She also reiterated that if things worsen, the EU is prepared to move to "level three" measures, which would include economic sanctions.

"The European Council will make it clear today and tomorrow that with a further deterioration of the situation we are always prepared to take level three measures, and those will without a doubt include economic sanctions," she said.

Merkel's tough approach came as the commander of Ukraine's navy was freed after being held by Russian forces and local Crimean militia members at the navy's headquarters.

Rear Adm. Sergei Haiduk and an unspecified number of civilians were held for hours after the navy's base in Sevastopol was stormed Wednesday. Early reports said the storming was conducted by a self-described local defense force, but Thursday's statement by acting President Oleksandr Turchynov, which confirmed the release, said Russian forces were involved.

Just how many retreating troops Ukraine will have to absorb in what amounts to a military surrender of Crimea was unclear. Many servicemen have already switched sides to Russia, but authorities said they were prepared to relocate as many as 25,000 soldiers and their families to the Ukrainian mainland.

With thousands of Ukrainian soldiers and sailors trapped on military bases, surrounded by heavily armed Russian forces and pro-Russia militias, the Kiev government said it was drawing up plans to evacuate its outnumbered troops from Crimea back to the mainland and would seek United Nations support to turn the peninsula into a demilitarized zone.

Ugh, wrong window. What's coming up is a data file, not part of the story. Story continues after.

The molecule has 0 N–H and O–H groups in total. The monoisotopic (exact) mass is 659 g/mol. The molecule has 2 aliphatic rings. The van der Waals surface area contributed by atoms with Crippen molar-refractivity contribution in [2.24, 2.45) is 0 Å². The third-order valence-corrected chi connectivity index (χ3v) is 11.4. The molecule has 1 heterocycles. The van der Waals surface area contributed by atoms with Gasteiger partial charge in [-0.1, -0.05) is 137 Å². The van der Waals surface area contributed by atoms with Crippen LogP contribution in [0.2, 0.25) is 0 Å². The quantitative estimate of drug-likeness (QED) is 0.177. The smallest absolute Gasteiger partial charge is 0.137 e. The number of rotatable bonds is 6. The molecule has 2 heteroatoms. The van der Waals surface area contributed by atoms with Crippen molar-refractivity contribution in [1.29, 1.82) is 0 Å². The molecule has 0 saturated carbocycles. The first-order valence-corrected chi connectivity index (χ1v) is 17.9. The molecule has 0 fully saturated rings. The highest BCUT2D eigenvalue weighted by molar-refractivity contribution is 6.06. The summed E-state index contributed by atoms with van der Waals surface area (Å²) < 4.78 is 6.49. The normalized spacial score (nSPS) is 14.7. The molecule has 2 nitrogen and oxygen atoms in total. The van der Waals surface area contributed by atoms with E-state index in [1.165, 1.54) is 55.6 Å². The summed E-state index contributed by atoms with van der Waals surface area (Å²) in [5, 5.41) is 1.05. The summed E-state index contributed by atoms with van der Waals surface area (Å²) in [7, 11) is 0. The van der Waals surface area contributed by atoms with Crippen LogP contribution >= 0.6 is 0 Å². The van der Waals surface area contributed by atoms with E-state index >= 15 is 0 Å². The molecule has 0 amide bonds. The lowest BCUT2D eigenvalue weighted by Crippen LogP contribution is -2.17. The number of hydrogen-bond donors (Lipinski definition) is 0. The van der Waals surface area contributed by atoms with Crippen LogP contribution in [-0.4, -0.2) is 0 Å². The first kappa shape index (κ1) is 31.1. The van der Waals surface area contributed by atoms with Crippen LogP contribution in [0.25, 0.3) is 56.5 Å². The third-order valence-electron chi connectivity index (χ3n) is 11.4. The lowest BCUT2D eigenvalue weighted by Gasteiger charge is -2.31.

U.N. Secretary-General Ban Ki-moon met with Putin, Foreign Minister Sergey Lavrov and other senior Kremlin officials on Thursday and expressed his concern over the continued escalations in the region.

"I am seriously concerned that developments in Ukraine and the increasing tensions between Ukraine and Russia pose grave risks to the countries themselves, the region and beyond," Ban said. "It is clear that that we are at a crossroad. We must employ every possible diplomatic tool at our disposal to solve this crisis, which has grave political and economic ramifications."

On Friday the secretary-general travels to Kiev, where he will hold talks with Turchynov, Prime Minister Arseniy Yatsenyuk and others to discuss the ongoing crisis in the region.

"We are working out a plan of action so that we can transfer not just servicemen but, first of all, members of their family who are in Crimea quickly and effectively to mainland Ukraine," said Andriy Parubiy, secretary of Ukraine's National Security and Defense Council.

Since the Russian forces took charge in Crimea, Ukrainian-enlisted personnel and officers have been bottled up in barracks and other buildings at one end of the Belbek air force base, with the Russians in control of the airfield.

"We're waiting for what Kiev, our leadership, tells us," said one major, who declined to give his name. The major said he expected about half of the personnel still at the base to accept the Russian offer to stay and join the Russian armed forces, since they are Crimea natives.

Humbled but defiant, Ukraine lashed out symbolically at Russia by declaring its intent to leave the Moscow-dominated Commonwealth of Independent States, a loose alliance of 11 former Soviet nations.

The last nation to leave the group was Georgia, which fought a brief war with neighboring Russia in 2008 and ended up losing two separatist territories.

Al Jazeera and wire services